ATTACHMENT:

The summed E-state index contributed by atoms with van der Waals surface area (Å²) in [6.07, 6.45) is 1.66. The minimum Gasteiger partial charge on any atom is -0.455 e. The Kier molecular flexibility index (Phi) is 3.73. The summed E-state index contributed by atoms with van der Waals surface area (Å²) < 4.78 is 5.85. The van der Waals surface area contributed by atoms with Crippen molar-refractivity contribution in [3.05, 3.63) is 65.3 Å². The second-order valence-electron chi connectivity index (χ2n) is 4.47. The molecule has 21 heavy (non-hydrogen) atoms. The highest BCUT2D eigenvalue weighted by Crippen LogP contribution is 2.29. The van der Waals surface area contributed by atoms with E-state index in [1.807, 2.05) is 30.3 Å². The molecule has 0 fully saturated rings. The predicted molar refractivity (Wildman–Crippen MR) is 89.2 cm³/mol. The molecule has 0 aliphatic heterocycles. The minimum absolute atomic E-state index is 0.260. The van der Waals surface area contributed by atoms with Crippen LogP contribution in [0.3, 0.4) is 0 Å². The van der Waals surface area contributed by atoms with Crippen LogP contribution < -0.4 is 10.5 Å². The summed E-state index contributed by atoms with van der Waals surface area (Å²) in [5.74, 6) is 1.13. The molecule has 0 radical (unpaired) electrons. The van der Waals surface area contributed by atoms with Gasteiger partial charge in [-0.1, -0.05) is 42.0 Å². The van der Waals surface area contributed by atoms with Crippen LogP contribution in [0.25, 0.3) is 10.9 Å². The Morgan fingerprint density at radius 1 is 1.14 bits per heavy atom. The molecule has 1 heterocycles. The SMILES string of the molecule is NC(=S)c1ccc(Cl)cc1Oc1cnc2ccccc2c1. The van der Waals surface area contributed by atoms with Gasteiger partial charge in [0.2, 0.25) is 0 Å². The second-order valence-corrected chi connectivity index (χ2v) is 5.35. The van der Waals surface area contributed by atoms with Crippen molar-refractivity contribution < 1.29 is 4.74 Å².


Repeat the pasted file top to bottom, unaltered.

The summed E-state index contributed by atoms with van der Waals surface area (Å²) in [6.07, 6.45) is 1.66. The minimum Gasteiger partial charge on any atom is -0.455 e. The Kier molecular flexibility index (Phi) is 3.73. The summed E-state index contributed by atoms with van der Waals surface area (Å²) < 4.78 is 5.85. The van der Waals surface area contributed by atoms with Crippen molar-refractivity contribution in [3.05, 3.63) is 65.3 Å². The second-order valence-electron chi connectivity index (χ2n) is 4.47. The molecule has 21 heavy (non-hydrogen) atoms. The highest BCUT2D eigenvalue weighted by Crippen LogP contribution is 2.29. The van der Waals surface area contributed by atoms with E-state index in [1.807, 2.05) is 30.3 Å². The molecule has 0 fully saturated rings. The predicted molar refractivity (Wildman–Crippen MR) is 89.2 cm³/mol. The molecule has 0 aliphatic heterocycles. The minimum absolute atomic E-state index is 0.260. The van der Waals surface area contributed by atoms with Crippen LogP contribution in [0.3, 0.4) is 0 Å². The van der Waals surface area contributed by atoms with Crippen LogP contribution < -0.4 is 10.5 Å². The summed E-state index contributed by atoms with van der Waals surface area (Å²) in [5.74, 6) is 1.13. The molecule has 0 radical (unpaired) electrons. The van der Waals surface area contributed by atoms with Gasteiger partial charge in [-0.1, -0.05) is 42.0 Å². The van der Waals surface area contributed by atoms with Crippen LogP contribution in [0.25, 0.3) is 10.9 Å². The Morgan fingerprint density at radius 1 is 1.14 bits per heavy atom. The molecule has 1 heterocycles. The SMILES string of the molecule is NC(=S)c1ccc(Cl)cc1Oc1cnc2ccccc2c1. The van der Waals surface area contributed by atoms with Gasteiger partial charge in [0.2, 0.25) is 0 Å². The second-order valence-corrected chi connectivity index (χ2v) is 5.35. The van der Waals surface area contributed by atoms with Crippen molar-refractivity contribution < 1.29 is 4.74 Å².